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What If Learning — Not Fighting — Were the Focus?

As accusations fly back and forth over the reported DC cheating scandal – the latest in a series of battles between America’s two dominant Edu-Tribes – I can’t help but wonder what would happen if we stopped spending so much time focusing on what is broken or who is to blame, and started focusing instead on how people learn, and how we can create better learning environments for everyone.

This week, as part of an effort to spur such a conversation, a coalition of individuals and organizations is doing just that — envisioning a movement of adults and young people in search of better places to work and learn, and highlighting powerful learning experiences to make a larger statement about how and when transformational learning occurs.

I am proud to be a part of the campaign, which is called Faces of Learning, and which aspires to help people understand we are all effective learners, with differing strengths and challenges. Kim Carter, executive director of the Q.E.D. Foundation, a non-profit organization that is a member of the coalition, explains: “We want to elevate four essential questions that are, alarmingly, almost completely absent from the current national conversation about school improvement: How do people learn? How do I learn? What does the ideal learning environment look like? And how can we create more of them?”

To help provide the answers people need, Faces of Learning is asking people to share personal stories of their most powerful learning experiences; attend and/or organize public events at which people think together about how to improve the local conditions in which people learn; and use a new interactive tool called the Learner Sketch, which invites users to explore their own strengths and challenges among the various mental processes that influence learning. Rather than just categorize the user as a certain “type” of learner, the Learner Sketch feedback actually suggests strategies users can try to help them become even more effective learners. Users can also explore what research is teaching us about how we learn, and find resources that help improve the overall learning conditions for children (and adults).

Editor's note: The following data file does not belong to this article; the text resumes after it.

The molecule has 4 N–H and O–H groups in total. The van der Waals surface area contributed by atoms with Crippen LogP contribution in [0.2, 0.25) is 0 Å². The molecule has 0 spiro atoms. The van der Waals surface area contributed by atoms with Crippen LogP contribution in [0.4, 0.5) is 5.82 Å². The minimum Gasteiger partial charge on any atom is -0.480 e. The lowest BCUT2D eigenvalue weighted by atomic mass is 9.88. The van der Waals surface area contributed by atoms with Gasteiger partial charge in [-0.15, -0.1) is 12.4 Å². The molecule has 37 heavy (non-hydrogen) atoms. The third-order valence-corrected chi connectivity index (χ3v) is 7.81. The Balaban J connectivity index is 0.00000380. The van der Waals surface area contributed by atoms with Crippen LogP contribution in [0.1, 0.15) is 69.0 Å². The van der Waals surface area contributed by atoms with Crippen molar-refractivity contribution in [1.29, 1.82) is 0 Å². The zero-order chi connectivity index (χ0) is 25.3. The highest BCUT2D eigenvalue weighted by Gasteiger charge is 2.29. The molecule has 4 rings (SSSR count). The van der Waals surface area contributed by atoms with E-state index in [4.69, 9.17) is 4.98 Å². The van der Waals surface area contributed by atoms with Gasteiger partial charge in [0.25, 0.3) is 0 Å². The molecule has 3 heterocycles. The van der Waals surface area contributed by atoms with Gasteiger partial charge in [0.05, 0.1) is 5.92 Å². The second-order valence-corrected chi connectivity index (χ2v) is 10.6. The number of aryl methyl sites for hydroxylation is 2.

Ideally, of course, a campaign like this would be unnecessary. And yet, when one looks back at the last 15 months – a period in which school reform has been at the forefront of American life, from “Race to the Top” to Waiting for Superman to the endless coverage of Michelle Rhee or the union fight in Wisconsin – what becomes clear is that we haven’t been having a national debate about learning; we’ve been having a national debate about labor law. And while that issue is important, it is a dangerous stand-in for the true business of public education – helping young people learn how to use their minds well.

What if our efforts were squarely focused on the true goal of a high-quality education, instead of the hidden goal of a well-funded few?

What if each of us could identify our own strengths and weaknesses as a learner?

What if each of us had the chance to discover – and contribute – our full worth and potential to the world?

What if all of us came to both expect and demand high-quality learning environments throughout our lives?

It’s a great and worthy vision. And before any of those things can happen, we all need to work together to see more clearly what powerful learning actually looks like — and requires.

Join our efforts – and share your voice – at www.facesoflearning.net.

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How to Start a Movement

Find out all you need to know (well, maybe not all, but . . .) from this 3 minute video, courtesy of a TED talk by Derek Sivers.